"I shall turn this paper over to you, Doctor," broke in Nancy impetuously, "to take through the lines, along with a despatch which I also secured to-night."

Boyd shook his head. "Impossible. I cannot leave the city now."

"Why not?"

"Because I have a capital operation to perform at ten o'clock."

Nancy gazed at him in consternation. "Why, Doctor, you have always said that when the Cause needed your services you would not fail...."

"Nor will I, when the Cause really needs me. But at present you are better equipped to carry these messages through the lines than I."

Nancy fingered the table ornaments for a moment in silence; then raised her troubled eyes to her listener's face.

"I have sent my last despatch," she announced quietly.

"What!" The doctor could not believe his ears. "Why?"

"Because I refuse to deceive people any longer. I was brought up to believe a lie an abomination of the Lord—and I have been a living lie for three long years!"

"You have developed a New England conscience," growled Boyd.

"Do you think all the virtues belong north of Mason and Dixon's line?" retorted Nancy hotly. "For shame!"

"I beg your pardon," the old surgeon bowed toward her with stately courtesy. "Do be reasonable, child. This operation I am to perform means not only life to the patient, but much to science. Besides, I doubt if the authorities would allow me to leave Washington to-day. Now, your plans for leaving the city are already made; therefore it will be a very simple, easy matter for you to carry those papers into Virginia. You will run little risk..."

"I am not hesitating on that score," broke in Nancy. "I would give my life gladly for the 'bonnie blue flag'—in the open. It is the underhand methods—the spying—the deceit—that burn like a red-hot coal." Nancy paused; then continued more quietly: "There is such a word as 'honor'." She drew out another slip of paper from the bosom of her dress and tossed it, together with the paper already in her hand, on the table. "You must find another messenger."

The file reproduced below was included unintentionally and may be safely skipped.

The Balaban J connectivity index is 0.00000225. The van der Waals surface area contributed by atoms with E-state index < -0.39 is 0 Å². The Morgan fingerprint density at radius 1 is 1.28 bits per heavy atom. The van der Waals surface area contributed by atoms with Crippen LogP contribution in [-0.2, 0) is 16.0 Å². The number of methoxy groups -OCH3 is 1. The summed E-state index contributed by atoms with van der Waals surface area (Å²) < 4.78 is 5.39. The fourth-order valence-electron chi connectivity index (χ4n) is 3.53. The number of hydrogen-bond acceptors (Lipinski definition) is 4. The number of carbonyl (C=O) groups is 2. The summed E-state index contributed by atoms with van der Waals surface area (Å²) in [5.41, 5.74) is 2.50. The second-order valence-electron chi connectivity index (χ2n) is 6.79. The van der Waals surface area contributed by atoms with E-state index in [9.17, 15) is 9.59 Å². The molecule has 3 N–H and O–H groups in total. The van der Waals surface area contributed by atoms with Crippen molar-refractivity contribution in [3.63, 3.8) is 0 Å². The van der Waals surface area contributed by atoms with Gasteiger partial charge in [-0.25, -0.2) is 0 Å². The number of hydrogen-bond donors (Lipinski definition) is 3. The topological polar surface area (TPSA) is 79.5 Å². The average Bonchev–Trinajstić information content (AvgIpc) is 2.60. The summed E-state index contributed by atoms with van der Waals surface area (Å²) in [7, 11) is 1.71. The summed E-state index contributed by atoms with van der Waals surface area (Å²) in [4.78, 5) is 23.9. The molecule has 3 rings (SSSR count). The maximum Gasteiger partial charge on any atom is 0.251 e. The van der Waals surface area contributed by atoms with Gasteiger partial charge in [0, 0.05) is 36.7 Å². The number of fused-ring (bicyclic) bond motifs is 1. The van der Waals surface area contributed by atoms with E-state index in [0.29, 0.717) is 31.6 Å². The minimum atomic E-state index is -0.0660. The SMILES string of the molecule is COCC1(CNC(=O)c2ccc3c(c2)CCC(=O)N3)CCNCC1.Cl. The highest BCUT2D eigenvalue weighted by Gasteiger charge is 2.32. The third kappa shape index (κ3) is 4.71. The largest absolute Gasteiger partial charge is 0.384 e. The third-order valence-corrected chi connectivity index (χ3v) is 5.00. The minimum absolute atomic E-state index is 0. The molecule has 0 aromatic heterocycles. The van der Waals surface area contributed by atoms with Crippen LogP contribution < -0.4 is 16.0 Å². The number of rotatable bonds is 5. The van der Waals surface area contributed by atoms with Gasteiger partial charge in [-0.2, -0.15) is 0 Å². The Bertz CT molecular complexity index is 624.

"Missy, Missy, what yo' talkin' 'bout?" Nancy and the doctor both started. They had forgotten Sam's presence. "Is yo' goin' back on yo' gibben word—yo'—a Newton?"

The girl's face whitened. She started to speak, but the negro gave her no opportunity to do so.

"Has yo' done forgot dat Sunday night?" he asked, leaning forward across the table in his earnestness. "Dat night when I fotched yo' from Newton Manor to Massa's bedside?" His voice deepened, the musical voice of the emotional African.

In Nancy's mind distinct and vivid rose the memory of that wild ride through the night to her father, the gay, handsome father whom she idolized. Then, in thought, she again knelt beside the rude bed in the silent tent, clinging to a feeble hand which had not the strength to return her pressure.

"Missy," Sam's voice brought her back to the present, "Massa done brunged yo' up ter ride, an' shoot, an' swim 'kase he wanted a boy so bad. He wore shot leadin' a charge ag'in de Yanks, an' when de gen'ral cum later ter say how bad he feel ter lose Massa, he jes' said: 'Ah wish Ah haid uh son ter take ma place in de ranks.'" The negro paused, then continued slowly: "When yo' an' I got dar, Missy, de Massa wore mos' gone, but he say ter yo': 'Doan cry, dear, de fightin' Newtons allus die wid de boots on—an' so die happy.' An' den he raise hissef up uh li'le an' gasp: 'Ah gib yo' ter de Cause—swear to uphold de honoh ob Virginny—ter repel invasion—swear——'" Sam raised his right hand solemnly. "An' yo' swore dat oath on de Crucifix, Missy, on de Crucifix—in a dyin' man's han'."

Sam's accusing eyes held Nancy spellbound. Mechanically she readjusted her wig. Quickly her right hand sought the papers lying on the table, and before either of the men realized her intention she had slipped from the room and was gone.